The successful model is usually to find a group of younger students who are willing to form an organising committee and take this on – forming a persistent “institution”. Sometimes this works and sometimes the enthusiasm decreases in the following year. A model I have seen work well is to involve a postgraduate student or member of staff in the organisation of the society. As they are generally better established and around for longer they can usually provide continuity and drive that a one year student committee might otherwise lack. Societies who manage this transition well can enjoy years of activities that are to the benefit of the students and the whole department. Such societies often include an element of peer support and community spirit which can help a department with issues such as retention. Departments that act to ensure a healthy society able to capture and build on the enthusiasm of individuals are to be commended.

Of course, funding can be an issue and the IMA can help here. University Liaison Grants are available to university societies to support their activities. If you are interested in supporting your students to set up or revive a mathematical society this is an ideal use of a University Liaison Grant. If there is already a society then a grant may help extend their range of activities. An application form which includes some guidance on the types of activity that this money may be applied for is available through the website at www.ima.org.uk/student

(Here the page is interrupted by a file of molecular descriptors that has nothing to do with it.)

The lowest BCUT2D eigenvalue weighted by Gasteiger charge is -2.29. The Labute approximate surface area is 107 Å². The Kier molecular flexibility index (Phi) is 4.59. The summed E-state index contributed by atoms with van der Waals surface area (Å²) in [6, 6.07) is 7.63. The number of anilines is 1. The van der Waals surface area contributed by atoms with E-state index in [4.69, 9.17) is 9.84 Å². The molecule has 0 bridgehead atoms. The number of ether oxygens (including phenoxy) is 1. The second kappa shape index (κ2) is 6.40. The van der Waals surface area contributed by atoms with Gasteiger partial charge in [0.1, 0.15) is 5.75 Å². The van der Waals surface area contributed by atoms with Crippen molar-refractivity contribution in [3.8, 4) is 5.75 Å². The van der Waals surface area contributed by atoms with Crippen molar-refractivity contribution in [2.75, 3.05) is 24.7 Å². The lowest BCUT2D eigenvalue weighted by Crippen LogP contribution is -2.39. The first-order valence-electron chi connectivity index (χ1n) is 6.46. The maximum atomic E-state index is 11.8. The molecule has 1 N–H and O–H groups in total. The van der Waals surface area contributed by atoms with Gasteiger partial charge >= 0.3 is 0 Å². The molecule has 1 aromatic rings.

Activities May-June 2009

The post-Easter period is an interesting one. A majority of universities have finished or are finishing teaching and the appetite for a careers talk was reduced. However, the student societies are looking for fun activities to take a break from revision for exams. I gave my talk on spin in ball games followed by playing on the Wii at the Universities of Newcastle and Sheffield.

An exception to the semester-based system is the University of York, who were at the start of the third term. I went to York and gave an evening lecture on puzzles to the Mathsoc and opened the Maths Careers Fair with my careers talk and ran a stall (pictured are students “having a go” after my talk). The attendance for the careers talk was so great people were sitting in the aisle and others had to be turned away so I gave a second sitting of my talk for those students. I received positive feedback on my talk from staff and students. Other stallholders at the Careers Fair told me the students came out of my talk with enthusiasm and with a real pragmatism about what they needed to do, qualities the stallholders felt they didn’t usually see in undergraduates. The maths-specific careers fair format is a valuable one that I think works much more effectively for mathematics students than an untargeted fair.

Puzzles at York

I attended and spoke on my activities at the 10th IMA Younger Mathematicians Conference in Oxford which was, as usual, a useful and enjoyable occasion. I spoke at an event on new technologies for maths promotion to the Maths Promoters Network. I gave an introduction to the day and spoke about use of social networking (mostly Twitter) and gave a podcast live recording demo with Matt Parker (which can be heard in episode 31 via www.travelsinamathematicalworld.co.uk). I was joined to speak on social networking (Facebook) by Noel-Ann Bradshaw of the University of Greenwich and on podcasting by Marianne Freiberger of Plus. Also speaking were Zia Rahman of more maths grads and Richard Browne of MEI who both spoke on online videos and DVDs.

I made a visit to Kingston University to meet careers staff and postgraduates and attended the NUMS EGM at University College London. I ran a stall at a postgraduate conference at the University of Surrey. The University is in Guildford where Alan Turing lived as a child and he is honoured by a bronze statue outside the Austin Pearce Building where the conference took place (pictured).

Alan Turing StatueI had my 6-monthly meeting with my steering group in May and am happy to report this went well.

Mathematics Today June: University Liaison Officer’s Report

Careers resources